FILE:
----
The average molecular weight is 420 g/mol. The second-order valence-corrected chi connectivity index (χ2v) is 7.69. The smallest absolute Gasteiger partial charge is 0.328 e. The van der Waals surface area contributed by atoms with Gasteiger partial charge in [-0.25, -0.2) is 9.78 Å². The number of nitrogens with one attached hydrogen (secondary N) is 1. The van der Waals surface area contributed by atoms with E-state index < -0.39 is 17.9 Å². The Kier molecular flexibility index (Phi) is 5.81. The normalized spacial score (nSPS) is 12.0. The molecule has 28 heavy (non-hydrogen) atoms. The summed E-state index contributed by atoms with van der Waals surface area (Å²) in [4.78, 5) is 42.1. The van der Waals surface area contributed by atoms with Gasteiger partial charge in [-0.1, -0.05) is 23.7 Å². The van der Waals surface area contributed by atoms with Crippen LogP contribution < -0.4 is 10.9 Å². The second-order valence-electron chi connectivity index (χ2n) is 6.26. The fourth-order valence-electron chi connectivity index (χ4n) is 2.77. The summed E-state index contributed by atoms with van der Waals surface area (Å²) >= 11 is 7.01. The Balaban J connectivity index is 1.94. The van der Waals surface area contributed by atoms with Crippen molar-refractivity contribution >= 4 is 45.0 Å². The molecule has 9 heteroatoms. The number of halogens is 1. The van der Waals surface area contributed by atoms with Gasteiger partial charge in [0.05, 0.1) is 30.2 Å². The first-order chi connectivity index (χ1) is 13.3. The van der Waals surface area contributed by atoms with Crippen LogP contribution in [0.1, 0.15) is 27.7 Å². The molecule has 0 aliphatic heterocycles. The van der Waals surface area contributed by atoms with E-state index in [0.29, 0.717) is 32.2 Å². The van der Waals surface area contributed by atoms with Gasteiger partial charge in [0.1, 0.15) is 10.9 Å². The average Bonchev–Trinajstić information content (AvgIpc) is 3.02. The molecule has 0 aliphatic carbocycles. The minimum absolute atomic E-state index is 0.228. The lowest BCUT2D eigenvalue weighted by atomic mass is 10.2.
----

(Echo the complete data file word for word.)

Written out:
The average molecular weight is 420 g/mol. The second-order valence-corrected chi connectivity index (χ2v) is 7.69. The smallest absolute Gasteiger partial charge is 0.328 e. The van der Waals surface area contributed by atoms with Gasteiger partial charge in [-0.25, -0.2) is 9.78 Å². The number of nitrogens with one attached hydrogen (secondary N) is 1. The van der Waals surface area contributed by atoms with E-state index < -0.39 is 17.9 Å². The Kier molecular flexibility index (Phi) is 5.81. The normalized spacial score (nSPS) is 12.0. The molecule has 28 heavy (non-hydrogen) atoms. The summed E-state index contributed by atoms with van der Waals surface area (Å²) in [4.78, 5) is 42.1. The van der Waals surface area contributed by atoms with Gasteiger partial charge in [-0.1, -0.05) is 23.7 Å². The van der Waals surface area contributed by atoms with Crippen LogP contribution < -0.4 is 10.9 Å². The second-order valence-electron chi connectivity index (χ2n) is 6.26. The fourth-order valence-electron chi connectivity index (χ4n) is 2.77. The summed E-state index contributed by atoms with van der Waals surface area (Å²) >= 11 is 7.01. The Balaban J connectivity index is 1.94. The van der Waals surface area contributed by atoms with Crippen molar-refractivity contribution >= 4 is 45.0 Å². The molecule has 9 heteroatoms. The number of halogens is 1. The van der Waals surface area contributed by atoms with Gasteiger partial charge in [0.05, 0.1) is 30.2 Å². The first-order chi connectivity index (χ1) is 13.3. The van der Waals surface area contributed by atoms with Crippen LogP contribution in [0.1, 0.15) is 27.7 Å². The molecule has 0 aliphatic heterocycles. The van der Waals surface area contributed by atoms with E-state index in [0.29, 0.717) is 32.2 Å². The van der Waals surface area contributed by atoms with Gasteiger partial charge in [0.1, 0.15) is 10.9 Å². The average Bonchev–Trinajstić information content (AvgIpc) is 3.02. The molecule has 0 aliphatic carbocycles. The minimum absolute atomic E-state index is 0.228. The lowest BCUT2D eigenvalue weighted by atomic mass is 10.2.